CR 42:65-78 (2010)  -  DOI: https://doi.org/10.3354/cr00863

Modelled effects of rising CO2 concentration and climate change on native perennial grass and sown grass-legume pastures

M. P. Perring1,4,*, B. R. Cullen2, I. R. Johnson3, M. J. Hovenden1

1School of Plant Science, University of Tasmania, Private Bag 55, Hobart, Tasmania 7001, Australia
2Melbourne School of Land and Environment, University of Melbourne, Parkville, Victoria 3010, Australia
3IMJ Consultants, Armidale, New South Wales 2350, Australia
4Present address: Ecosystem Restoration Lab, School of Plant Biology (M090), The University of Western Australia, 35 Stirling Highway, Crawley, Western Australia 6009, Australia

ABSTRACT: Native perennial grass and sown grass-legume pastures are an important agricultural and environmental resource. We investigated the impact of rising carbon dioxide concentration ([CO2]) and projected climate changes on these pasture ecosystems in southeastern Tasmania, Australia, using a biophysical simulation model, EcoMod. The model consists of interdependent modules that describe soil physicochemical and hydrological characteristics, and pasture growth and senescence, with fluxes described by empirical and mechanistic equations. Our simulations showed that in native pastures, projected climate change increased the biomass of C4 grasses, with limited impact upon C3 grasses, a trend reversed by rising [CO2]. In sown pastures, projected climate change decreased the biomass of perennial rye grass Lolium perenne and total biomass markedly by 2070, whilst subterranean clover Trifolium subterraneum biomass increased. Subterranean clover biomass changed little with increased [CO2] alone, whereas perennial rye grass biomass increased. Responses across pastures reflected species’ tolerances to environmental factors, with projected climate change generally having more of an impact on biomass than rising [CO2]. Changes in both [CO2] and climate led to a reduction in protein content and digestibility. Soil inorganic nutrient concentrations decreased with increasing [CO2] and increased with projected climate change. Further simulations should investigate whether these patterns are robust for different sites and alternative environmental futures. Our results reinforce the need to pursue adaptation strategies in response to environmental change in order to maintain productive pasture ecosystems.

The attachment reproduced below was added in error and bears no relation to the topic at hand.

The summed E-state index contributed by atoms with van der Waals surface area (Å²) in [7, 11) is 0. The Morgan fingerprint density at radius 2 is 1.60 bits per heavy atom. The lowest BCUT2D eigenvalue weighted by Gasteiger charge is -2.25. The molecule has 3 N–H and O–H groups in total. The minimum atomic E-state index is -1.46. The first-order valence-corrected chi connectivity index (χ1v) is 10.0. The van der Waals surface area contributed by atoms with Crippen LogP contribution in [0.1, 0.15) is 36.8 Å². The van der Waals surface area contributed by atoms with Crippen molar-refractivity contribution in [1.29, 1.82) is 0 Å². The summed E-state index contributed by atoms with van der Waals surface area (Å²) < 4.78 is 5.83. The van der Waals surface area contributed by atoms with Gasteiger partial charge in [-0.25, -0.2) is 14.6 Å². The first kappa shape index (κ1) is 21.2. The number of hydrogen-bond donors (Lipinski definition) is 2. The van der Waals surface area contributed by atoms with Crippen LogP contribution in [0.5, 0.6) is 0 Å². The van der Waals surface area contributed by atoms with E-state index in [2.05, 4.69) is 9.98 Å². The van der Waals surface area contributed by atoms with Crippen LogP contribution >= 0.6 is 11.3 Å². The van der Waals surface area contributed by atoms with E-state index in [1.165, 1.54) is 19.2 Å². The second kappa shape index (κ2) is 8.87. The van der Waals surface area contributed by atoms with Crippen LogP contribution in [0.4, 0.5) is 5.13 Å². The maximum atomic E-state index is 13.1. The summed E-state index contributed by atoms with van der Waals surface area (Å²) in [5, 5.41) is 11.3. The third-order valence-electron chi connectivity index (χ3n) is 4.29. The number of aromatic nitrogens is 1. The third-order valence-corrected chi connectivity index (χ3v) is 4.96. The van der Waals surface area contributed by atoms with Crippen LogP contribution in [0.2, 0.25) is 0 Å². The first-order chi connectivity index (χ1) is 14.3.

KEY WORDS: Lolium perenne · Ecosystem model · Simulation · Nutrient availability · Productivity · Tasmania


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Cite this article as: Perring MP, Cullen BR, Johnson IR, Hovenden MJ (2010) Modelled effects of rising CO2 concentration and climate change on native perennial grass and sown grass-legume pastures. Clim Res 42:65-78. https://doi.org/10.3354/cr00863

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